Towards the end of her illness, Rooney reached a point where we knew she was dying. She once again lost the ability to urinate on her own, which she had regained shortly after staring her chemo, but to our amazement she started to be more like a puppy, regrowing her hair with a soft downy coat that she had only had when she was young and eating better than she had in a long time. I think Rooney finally accepted she was dying, knowing it before any of us did. It had been important to her to see the new twin children who were born to her people shortly before her death. They had arrived and she was free to go, she had lived over thirteen years, a good age for even a dog without cancer.

Even though Rooney was completely dependent on her people to drain her urine every 6 hours the last months of her illness, she was happy because she was among her family and at home. She was loved, well cared for but most importantly valued for her wisdom and what she gave to those who loved her. I think a large part of why Rooney was able to work with her illness with such grace and live so much longer than anyone expected was that her human companions did not see her care as a burden but as a gift given to a much-loved friend. In exchange she gave us all unconditional love and the gift of living each moment present and aware, feeling joy, feeling sorrow, seeing the movement of time as something to coast along on and not to fear.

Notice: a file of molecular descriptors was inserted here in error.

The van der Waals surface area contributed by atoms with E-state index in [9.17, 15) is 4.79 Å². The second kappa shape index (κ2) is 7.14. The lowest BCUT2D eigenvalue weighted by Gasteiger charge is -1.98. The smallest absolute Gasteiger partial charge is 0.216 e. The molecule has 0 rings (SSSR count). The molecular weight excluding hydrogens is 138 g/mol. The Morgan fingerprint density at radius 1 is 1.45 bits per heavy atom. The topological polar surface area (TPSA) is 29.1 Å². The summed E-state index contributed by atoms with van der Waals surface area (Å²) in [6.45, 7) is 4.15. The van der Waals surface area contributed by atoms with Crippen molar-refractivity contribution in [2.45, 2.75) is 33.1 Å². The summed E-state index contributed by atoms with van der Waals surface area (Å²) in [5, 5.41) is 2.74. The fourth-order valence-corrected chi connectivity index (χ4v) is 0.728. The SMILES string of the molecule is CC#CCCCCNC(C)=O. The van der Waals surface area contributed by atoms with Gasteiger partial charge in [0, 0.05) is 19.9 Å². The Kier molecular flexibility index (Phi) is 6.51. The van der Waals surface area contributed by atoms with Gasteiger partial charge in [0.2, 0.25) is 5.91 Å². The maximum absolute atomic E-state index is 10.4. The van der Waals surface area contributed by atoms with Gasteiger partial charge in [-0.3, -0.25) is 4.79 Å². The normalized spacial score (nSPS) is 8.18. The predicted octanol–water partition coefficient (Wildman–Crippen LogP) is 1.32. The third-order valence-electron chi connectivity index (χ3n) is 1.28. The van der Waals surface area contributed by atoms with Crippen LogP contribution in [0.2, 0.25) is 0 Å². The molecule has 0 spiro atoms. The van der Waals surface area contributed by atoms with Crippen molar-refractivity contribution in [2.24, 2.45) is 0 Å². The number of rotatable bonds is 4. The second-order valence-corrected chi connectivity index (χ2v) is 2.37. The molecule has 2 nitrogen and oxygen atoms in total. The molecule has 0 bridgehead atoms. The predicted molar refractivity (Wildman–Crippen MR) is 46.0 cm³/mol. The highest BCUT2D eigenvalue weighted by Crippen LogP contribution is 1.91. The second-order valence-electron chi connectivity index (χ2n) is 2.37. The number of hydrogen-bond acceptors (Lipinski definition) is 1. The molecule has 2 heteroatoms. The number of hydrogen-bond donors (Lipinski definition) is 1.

The phone rang again and it was my best friend Cheryln calling to tell me that her labor had began. I remember eight months earlier finding out that Cheryln was pregnant and offering to be at the birth. For the past month I had been waiting with excitement for this call and now I wanted everything to wait. “Don’t worry the contractions are still far apart,” she told me, “no need to leave yet.” I was conflicted over my promise to her to be present at this birth and my need to be with Rooney at the end, neither could wait and Cheryln was a three hour drive from me. I silently hoped that I would be able to be present with them both and was also astonished that both would come on the same day.

Somehow it seemed more than coincidence that Rooney would pick the time to pass away to be the same day as the birth of a new life that I was also so involved with. She seemed to want to point out that death is not an end but just another step in the cycle of life we are all a part of. I think this was also why she waited for the twins to be born before choosing to depart.